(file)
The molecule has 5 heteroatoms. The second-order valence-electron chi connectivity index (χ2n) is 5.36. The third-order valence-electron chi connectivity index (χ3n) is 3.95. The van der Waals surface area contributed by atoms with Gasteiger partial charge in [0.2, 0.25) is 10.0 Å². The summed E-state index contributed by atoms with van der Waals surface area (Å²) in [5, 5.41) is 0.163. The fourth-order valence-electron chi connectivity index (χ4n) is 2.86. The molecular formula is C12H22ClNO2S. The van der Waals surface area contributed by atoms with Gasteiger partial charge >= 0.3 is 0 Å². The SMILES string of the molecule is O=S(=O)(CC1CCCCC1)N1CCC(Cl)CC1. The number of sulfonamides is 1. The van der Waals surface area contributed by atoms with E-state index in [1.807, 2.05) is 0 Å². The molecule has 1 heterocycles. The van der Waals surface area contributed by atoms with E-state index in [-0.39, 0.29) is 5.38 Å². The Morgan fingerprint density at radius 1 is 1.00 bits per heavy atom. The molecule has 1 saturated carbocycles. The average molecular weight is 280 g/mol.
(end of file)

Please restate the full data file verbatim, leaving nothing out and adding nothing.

The molecule has 5 heteroatoms. The second-order valence-electron chi connectivity index (χ2n) is 5.36. The third-order valence-electron chi connectivity index (χ3n) is 3.95. The van der Waals surface area contributed by atoms with Gasteiger partial charge in [0.2, 0.25) is 10.0 Å². The summed E-state index contributed by atoms with van der Waals surface area (Å²) in [5, 5.41) is 0.163. The fourth-order valence-electron chi connectivity index (χ4n) is 2.86. The molecular formula is C12H22ClNO2S. The van der Waals surface area contributed by atoms with Gasteiger partial charge >= 0.3 is 0 Å². The SMILES string of the molecule is O=S(=O)(CC1CCCCC1)N1CCC(Cl)CC1. The number of sulfonamides is 1. The van der Waals surface area contributed by atoms with E-state index in [1.807, 2.05) is 0 Å². The molecule has 1 heterocycles. The van der Waals surface area contributed by atoms with E-state index in [-0.39, 0.29) is 5.38 Å². The Morgan fingerprint density at radius 1 is 1.00 bits per heavy atom. The molecule has 1 saturated carbocycles. The average molecular weight is 280 g/mol.